Straight Story: Retirement net
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KAI RYSSDAL: It is time once again for our economics editor Chris Farrell to help you sort out what is smart, what is stupid, and what's the Straight Story. This week, Chris, you're going to tell us if that retirement glass is half full or half empty?
CHRIS FARRELL: Well, Kai, I get asked this all the time, especially since survey after survey suggests Americans aren't saving enough for their golden years, right?
KAI RYSSDAL: Mm-hmm.
CHRIS FARRELL: All right. And here's the message: We can't stop spending. We buy
oversize homes, we need the latest gadget, we're maxing out our credit cards! So you get the picture.
Well, the latest of these reports comes from the Center for Retirement Research, Boston College. Now, the Center does terrific work. I really do like their work, and they warn that 43 percent of households risk being financially unprepared for retirement.
Well, here's the Straight Story: Despite all this, the retirement glass is half full, because working even a few years past the traditional retirement age can dramatically improve a family's finances.
KAI RYSSDAL: But I don't want to work past my traditional retirement age. That's
why they call it retirement, Chris, so you don't have to work.
CHRIS FARRELL: Well, there's a part in me that would like to abolish the term
KAI RYSSDAL: Alright.
CHRIS FARRELL: Because I think what we're really talking about is how do we redefine work? Work is a place not just where we earn an income, but that's where a lot of our social life goes on. So what I'd like to see, and I think what many people in retirement are moving toward, is a system where perhaps we don't really work so hard in our 40s and our 50s, but it turns out we are continuing to work in our 60s and 70s. And by the way, the impact on our retirement is fairly dramatic. This Boston Center study? They're creating this new national retirement risk index. If you retire at 67 instead of 65,
the number who are at risk drops from 43 percent to about 1/3.
KAI RYSSDAL: What is that measuring, though?
CHRIS FARRELL: The goal here is to maintain your pre-retirement standard of living in retirement.
KAI RYSSDAL: OK, alright.
CHRIS FARRELL: It takes a fairly complicated projection of all your retirement income, and then it compares that to a benchmark, and if you're 10 percent short of these projections, you are at risk. That's where they come up with the 43 percent. But they do say right there, you know, there is a silver lining in all this. Change age 65 to age 67, changes the picture.
KAI RYSSDAL: Alright, but a couple of things: One is, you know, we talked to a woman on the program a couple of weeks ago who had done a survey that showed a lot of people are actually being laid off, and so don't have that job available to them to work. Some people get sick or less able to work when they're 65, 67.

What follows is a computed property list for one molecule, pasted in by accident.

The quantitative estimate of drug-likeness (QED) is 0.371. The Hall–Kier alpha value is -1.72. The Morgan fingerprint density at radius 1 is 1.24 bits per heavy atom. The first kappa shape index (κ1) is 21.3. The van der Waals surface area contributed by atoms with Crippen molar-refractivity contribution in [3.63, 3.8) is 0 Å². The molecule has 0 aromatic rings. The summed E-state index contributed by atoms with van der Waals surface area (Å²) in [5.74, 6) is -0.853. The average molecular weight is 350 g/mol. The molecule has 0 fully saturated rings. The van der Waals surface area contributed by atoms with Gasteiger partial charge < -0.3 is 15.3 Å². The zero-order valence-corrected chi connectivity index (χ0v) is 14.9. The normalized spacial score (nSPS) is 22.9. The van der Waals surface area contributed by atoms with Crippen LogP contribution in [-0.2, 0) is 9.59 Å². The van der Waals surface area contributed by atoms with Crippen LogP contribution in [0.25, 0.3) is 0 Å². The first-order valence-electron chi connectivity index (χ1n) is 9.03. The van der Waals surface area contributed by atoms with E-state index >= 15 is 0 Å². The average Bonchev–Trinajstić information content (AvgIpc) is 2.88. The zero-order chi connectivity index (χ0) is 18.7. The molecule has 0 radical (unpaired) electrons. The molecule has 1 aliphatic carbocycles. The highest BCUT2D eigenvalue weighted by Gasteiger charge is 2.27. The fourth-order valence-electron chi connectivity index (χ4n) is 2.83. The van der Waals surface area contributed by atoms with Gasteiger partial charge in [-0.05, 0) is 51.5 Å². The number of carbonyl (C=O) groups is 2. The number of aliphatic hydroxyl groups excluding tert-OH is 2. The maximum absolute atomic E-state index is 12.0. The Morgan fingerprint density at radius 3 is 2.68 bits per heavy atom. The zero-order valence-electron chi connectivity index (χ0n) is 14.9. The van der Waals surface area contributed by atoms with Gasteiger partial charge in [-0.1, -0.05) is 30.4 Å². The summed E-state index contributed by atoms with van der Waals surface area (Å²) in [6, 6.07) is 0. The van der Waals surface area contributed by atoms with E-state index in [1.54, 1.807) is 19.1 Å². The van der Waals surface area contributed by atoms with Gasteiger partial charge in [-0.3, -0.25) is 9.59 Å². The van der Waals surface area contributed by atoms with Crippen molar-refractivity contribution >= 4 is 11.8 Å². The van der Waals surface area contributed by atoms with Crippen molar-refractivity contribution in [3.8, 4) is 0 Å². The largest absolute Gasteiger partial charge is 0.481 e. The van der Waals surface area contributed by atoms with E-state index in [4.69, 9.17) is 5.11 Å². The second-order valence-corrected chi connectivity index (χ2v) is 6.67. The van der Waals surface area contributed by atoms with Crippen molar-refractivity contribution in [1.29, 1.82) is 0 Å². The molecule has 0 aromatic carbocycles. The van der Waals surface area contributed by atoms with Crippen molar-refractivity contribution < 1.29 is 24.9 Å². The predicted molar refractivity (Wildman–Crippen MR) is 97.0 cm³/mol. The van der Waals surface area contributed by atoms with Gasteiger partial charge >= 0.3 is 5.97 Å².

CHRIS FARRELL: There's a couple of things. I mean, first of all, there are people who are poor, and they're the ones, by the way, we should be concerned about. Because if you're poor in your working years, you're going to be poor during your retirement years. And that's a big concern. Health. All this assumes that you can maintain your health.
KAI RYSSDAL: There you go.
CHRIS FARRELL: Now, the other thing is, right now those people in their 50s who are being laid off, nobody wants to rehire them. So, yes, I am making a bet that as we go down the road, that employers are going to realize that all this skill and all this knowledge should not be walking out the door, particularly if you look at the size of our population going forward, and if you assume our economy's going to continue to grow, my own guess is the scarce resource is going to turn out to be labor, not capital.
KAI RYSSDAL: Do you think that anything would change in this discussion if we were just flat better about saving for retirement?
CHRIS FARRELL: Oh, a lot would be better, because there's another number from the same survey: We save 3 percent more. That eliminates a lot of your problem right there. But I do want to emphasize something, because it is hard for all of us to save.
KAI RYSSDAL: Yeah, you bet.
CHRIS FARRELL: Even people who make a lot of money, it can be very hard. What
studies like this show is there are two investments that are really critical: Your continuing education, because you mentioned employers. Are they going to want you? Well, if you're a well-educated employee, they are going to want you. And the second thing is network, because what we're really talking about is not staying in the same job for 40, 50 years. Oh, my God! I mean, can you just imagine? But trying different things, shifting careers, still being valuable. All this depends on an investment and a network of acquaintances and friends and colleagues. So that, to me, is the bottom-line message of all this: your health, your education, and your network. Those are three really critical investments over a long period of time.
KAI RYSSDAL: Healthy, wealthy and wise. The Straight Story from our man, Chris Farrell. Thank you, Chris.
CHRIS FARRELL: Thanks, Kai.